\-- WebExtensionTargetActor (targets/webextension.js)
           Targets a WebExtension add-on. This runs in the WebExtension process.
           The client issues an additional "connect" request to
           WebExtensionActor to get this actor, which is different from the
           approach used for frame target actors.
           Extends ParentProcessTargetActor.
           Returned by "connect" request to WebExtensionActor.

All these descriptor actors expose a getTarget() method which returns the target actor for the descriptor’s debuggable context (tab, worker, process or add-on).

But note that this is now considered as a deprecated codepath. Ideally, all targets should be retrieved via the new WatcherActor. For now, the WatcherActor only support tabs and entire browser debugging. Workers and add-ons still have to go through descriptor’s getTarget.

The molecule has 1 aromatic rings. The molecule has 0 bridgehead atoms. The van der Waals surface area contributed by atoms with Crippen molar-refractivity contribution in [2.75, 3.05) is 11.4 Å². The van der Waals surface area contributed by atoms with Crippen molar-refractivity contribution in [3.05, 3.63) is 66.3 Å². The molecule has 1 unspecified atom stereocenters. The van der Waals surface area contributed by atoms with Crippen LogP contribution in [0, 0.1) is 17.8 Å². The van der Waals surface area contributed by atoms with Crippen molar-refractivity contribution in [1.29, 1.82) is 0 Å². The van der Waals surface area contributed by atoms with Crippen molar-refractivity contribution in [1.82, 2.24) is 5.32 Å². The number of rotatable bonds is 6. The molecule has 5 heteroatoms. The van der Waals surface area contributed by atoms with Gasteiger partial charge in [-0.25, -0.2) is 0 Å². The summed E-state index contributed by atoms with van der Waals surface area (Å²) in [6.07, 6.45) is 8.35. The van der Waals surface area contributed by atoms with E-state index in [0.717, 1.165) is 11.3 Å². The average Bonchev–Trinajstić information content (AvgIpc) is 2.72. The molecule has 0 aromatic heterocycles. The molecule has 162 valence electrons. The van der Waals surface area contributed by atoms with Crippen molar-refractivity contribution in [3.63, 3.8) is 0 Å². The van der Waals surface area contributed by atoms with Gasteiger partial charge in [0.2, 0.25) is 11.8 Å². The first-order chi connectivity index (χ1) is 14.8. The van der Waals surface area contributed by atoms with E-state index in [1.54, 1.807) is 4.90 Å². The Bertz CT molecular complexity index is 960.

Target Actors

Those are the actors exposed by the watcher actor, or, via descriptor’s getTarget methods. They are meant to track the lifetime of a given target: document, process, add-on, or worker. It also allows to fetch the target-scoped actors connected to this target, which are actors like console, inspector, thread (for debugger), style inspector, etc.

Some target actors inherit from WindowGlobalTargetActor (defined in window-global.js) which is meant for “window globals” which present documents to the user. It automatically tracks the lifetime of the targeted window global, but it also tracks its iframes and allows switching the target to one of its iframes.

For historical reasons, target actors also handle creating the ThreadActor, used to manage breakpoints in the debugger. Actors inheriting from WindowGlobalTargetActor expose attach/detach requests, that allows to start/stop the ThreadActor.

Target-scoped actors are accessed via the target actor’s RDP form which contains the actorID for each target-scoped actor.

The target-scoped actors expect to find the following properties on the target actor: